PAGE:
However, Othello’s behavior started to change when Iago notified Othello about the suspicion that Desdemona was having an affair. Anyone who first discovered this information would have a comparable response, but as quickly as Othello’s behavior started to alter it was presumed that the way he acted was due to the color of his skin, implying that colored people exhibited unacceptable behaviors. The importance of the dark skin of Othello can be shown in in the play with many racist comments called names like ‘the moor’ and referred to as ‘dirt’ The meaning of his skin is also expressed in the film using the various techniques, extreme close-up illustrating the detail of Odin’s appearance and drawing knowledge of the reality that he is distinct from the other characters in the play. These racist comments and prejudice of unjust behavior, remain as an issue today stereotyping ‘the same’ all colored people. This is unpacked earlier on in the film when several white doves surrounded a black Hawk and outnumbered it.
In Act 5, Scene 2 Othello ends up being corrupted and confused about his position and ends up submitting to his own life. That’s the same thing in O. Hugo values his connection with his dad, and so when he saw Odin gaining more attention than his dad gave him, it made him jealous and compelled him to conspire against Odin. At the end of the film, Hugo’s quote tells us that he envied and hated Odin for getting all the attention from everyone, especially his father, and that he wanted that attention: ‘even though all the other birds want to be hawks, they hate him for what they can’t be. Proud, powerful, determined, dark. Odin is a hawk, he soars above us, he’s can fly. One of these days’ everyone is gonna pay attention to me because I’m gonna fly too”. The characters ‘ activities represent their attitudes. This is shown in particular by Hugo’s behavior; his deceit, manipulation, and premeditated betrayal behavior represent his spiteful attitude towards Odin.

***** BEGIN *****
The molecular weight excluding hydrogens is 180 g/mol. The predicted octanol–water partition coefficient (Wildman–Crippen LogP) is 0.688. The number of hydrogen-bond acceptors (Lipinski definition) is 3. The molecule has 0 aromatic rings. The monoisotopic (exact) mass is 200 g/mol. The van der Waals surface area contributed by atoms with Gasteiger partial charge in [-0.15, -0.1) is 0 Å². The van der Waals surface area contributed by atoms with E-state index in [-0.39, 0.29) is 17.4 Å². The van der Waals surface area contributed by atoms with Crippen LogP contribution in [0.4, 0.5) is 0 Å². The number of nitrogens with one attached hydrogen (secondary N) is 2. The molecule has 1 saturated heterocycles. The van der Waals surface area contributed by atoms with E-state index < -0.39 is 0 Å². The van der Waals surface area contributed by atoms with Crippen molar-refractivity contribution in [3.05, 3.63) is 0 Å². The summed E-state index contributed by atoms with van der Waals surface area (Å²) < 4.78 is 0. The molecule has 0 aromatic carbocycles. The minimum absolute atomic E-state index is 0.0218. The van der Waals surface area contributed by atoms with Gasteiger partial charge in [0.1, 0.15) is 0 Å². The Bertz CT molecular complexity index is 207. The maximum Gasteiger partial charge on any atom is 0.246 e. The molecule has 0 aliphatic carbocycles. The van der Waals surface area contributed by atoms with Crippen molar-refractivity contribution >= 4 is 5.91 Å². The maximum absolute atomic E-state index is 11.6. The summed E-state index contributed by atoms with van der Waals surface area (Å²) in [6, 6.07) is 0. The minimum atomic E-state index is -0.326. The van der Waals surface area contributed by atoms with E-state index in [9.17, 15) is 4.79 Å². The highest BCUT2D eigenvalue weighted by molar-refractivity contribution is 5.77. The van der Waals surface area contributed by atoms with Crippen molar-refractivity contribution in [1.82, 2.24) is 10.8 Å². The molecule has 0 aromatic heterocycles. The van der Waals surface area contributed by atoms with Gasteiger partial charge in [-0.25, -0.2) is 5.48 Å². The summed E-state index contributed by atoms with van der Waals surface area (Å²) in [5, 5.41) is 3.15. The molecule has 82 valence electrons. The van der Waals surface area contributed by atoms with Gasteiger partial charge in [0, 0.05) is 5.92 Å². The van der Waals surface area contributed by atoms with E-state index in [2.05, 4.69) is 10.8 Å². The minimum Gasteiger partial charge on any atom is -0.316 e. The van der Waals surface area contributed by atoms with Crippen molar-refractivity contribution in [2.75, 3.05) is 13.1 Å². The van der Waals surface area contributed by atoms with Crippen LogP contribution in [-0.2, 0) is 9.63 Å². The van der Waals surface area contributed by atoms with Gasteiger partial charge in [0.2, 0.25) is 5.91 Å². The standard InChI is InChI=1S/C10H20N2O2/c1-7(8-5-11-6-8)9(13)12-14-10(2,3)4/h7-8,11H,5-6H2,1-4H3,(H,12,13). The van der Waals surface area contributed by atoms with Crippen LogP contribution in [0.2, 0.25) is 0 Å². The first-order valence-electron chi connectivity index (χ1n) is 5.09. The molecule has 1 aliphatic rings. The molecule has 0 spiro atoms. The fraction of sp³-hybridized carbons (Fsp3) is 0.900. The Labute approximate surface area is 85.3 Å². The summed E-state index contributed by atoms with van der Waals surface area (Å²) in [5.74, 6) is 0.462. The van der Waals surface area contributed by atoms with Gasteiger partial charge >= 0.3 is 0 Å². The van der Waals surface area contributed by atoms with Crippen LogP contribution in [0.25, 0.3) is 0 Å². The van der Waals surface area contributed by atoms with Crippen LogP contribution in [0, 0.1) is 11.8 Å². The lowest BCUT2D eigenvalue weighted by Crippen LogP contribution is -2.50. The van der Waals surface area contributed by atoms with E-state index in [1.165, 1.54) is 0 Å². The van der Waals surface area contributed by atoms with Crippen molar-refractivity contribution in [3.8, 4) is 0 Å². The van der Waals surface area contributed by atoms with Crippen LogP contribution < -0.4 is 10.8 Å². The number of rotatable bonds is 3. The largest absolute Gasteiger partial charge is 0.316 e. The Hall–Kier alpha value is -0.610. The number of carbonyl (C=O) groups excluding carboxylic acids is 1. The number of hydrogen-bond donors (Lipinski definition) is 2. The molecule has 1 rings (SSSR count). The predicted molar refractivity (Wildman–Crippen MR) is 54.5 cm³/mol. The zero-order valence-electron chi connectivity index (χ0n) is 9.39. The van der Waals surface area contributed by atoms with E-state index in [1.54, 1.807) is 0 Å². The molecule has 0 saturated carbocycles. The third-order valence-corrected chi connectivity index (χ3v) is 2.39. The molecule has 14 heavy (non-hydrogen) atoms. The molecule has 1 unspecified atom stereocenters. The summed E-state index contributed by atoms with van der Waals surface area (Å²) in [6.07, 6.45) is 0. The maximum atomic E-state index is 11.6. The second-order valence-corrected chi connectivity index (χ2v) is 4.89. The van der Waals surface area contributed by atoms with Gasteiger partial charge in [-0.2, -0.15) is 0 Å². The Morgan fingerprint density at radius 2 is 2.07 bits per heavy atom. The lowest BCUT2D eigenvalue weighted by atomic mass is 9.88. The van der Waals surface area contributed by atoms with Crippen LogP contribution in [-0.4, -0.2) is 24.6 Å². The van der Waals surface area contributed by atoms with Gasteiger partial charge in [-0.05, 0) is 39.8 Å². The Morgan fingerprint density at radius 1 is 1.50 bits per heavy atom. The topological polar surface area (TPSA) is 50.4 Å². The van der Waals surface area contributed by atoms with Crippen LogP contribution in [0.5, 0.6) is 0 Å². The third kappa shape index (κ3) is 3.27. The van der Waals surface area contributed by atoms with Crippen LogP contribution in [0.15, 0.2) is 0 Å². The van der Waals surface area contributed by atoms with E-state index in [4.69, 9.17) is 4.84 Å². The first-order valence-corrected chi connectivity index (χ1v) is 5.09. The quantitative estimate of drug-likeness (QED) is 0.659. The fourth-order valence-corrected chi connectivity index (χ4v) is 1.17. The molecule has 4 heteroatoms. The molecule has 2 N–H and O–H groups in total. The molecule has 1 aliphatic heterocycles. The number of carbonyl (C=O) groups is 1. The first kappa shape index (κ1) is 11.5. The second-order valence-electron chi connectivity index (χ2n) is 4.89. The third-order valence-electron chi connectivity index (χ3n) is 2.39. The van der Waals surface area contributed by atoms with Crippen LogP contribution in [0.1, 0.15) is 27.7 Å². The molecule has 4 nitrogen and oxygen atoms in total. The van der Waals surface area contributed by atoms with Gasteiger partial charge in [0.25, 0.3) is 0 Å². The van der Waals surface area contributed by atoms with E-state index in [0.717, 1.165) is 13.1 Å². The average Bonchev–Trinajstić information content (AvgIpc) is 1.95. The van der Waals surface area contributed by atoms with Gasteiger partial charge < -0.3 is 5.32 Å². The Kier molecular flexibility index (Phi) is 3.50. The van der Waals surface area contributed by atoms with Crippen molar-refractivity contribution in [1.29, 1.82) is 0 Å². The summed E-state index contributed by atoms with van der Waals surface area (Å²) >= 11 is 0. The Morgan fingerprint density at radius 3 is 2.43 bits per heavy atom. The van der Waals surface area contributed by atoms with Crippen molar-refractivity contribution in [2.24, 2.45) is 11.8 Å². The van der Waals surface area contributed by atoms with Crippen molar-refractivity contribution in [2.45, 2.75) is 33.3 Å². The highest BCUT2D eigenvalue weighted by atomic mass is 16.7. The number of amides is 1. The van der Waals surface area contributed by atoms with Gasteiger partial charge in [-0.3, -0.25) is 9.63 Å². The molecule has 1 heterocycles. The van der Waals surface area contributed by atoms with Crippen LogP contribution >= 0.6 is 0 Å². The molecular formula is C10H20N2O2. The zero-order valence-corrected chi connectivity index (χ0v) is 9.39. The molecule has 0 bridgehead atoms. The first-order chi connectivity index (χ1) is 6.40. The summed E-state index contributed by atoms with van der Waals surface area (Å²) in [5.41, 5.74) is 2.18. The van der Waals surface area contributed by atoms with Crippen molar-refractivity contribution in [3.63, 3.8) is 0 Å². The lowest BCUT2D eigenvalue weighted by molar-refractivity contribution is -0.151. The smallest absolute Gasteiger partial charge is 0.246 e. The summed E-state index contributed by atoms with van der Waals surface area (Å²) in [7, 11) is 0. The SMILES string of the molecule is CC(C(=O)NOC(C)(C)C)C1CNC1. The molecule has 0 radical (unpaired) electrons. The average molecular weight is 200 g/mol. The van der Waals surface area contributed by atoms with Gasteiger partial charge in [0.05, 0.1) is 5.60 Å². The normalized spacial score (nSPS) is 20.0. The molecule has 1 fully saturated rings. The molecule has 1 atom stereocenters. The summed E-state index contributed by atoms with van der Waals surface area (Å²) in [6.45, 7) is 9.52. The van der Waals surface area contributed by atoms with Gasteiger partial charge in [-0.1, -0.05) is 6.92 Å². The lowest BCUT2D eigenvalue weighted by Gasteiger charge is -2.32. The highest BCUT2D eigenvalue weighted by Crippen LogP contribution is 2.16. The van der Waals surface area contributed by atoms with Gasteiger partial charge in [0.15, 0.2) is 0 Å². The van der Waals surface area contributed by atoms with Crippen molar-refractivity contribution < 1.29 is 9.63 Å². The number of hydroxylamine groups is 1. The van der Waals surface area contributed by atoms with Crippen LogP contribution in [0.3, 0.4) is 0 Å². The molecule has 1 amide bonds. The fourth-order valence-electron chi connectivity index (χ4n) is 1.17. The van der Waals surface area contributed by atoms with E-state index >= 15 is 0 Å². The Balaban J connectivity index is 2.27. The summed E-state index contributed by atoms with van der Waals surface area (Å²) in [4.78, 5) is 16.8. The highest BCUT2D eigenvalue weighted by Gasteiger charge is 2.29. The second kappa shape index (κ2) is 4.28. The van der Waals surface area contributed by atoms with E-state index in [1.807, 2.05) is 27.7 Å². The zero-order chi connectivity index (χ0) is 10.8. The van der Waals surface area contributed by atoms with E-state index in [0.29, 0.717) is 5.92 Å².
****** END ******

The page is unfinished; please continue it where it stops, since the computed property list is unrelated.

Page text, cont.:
Othello and Odin are tragic heroes because they are noble, and both suffer from a fatal tragic flaw and go through tragic downfalls. All these traits that they both exhibit lead them to be known as one of the most well-known tragic heroes in all of literature.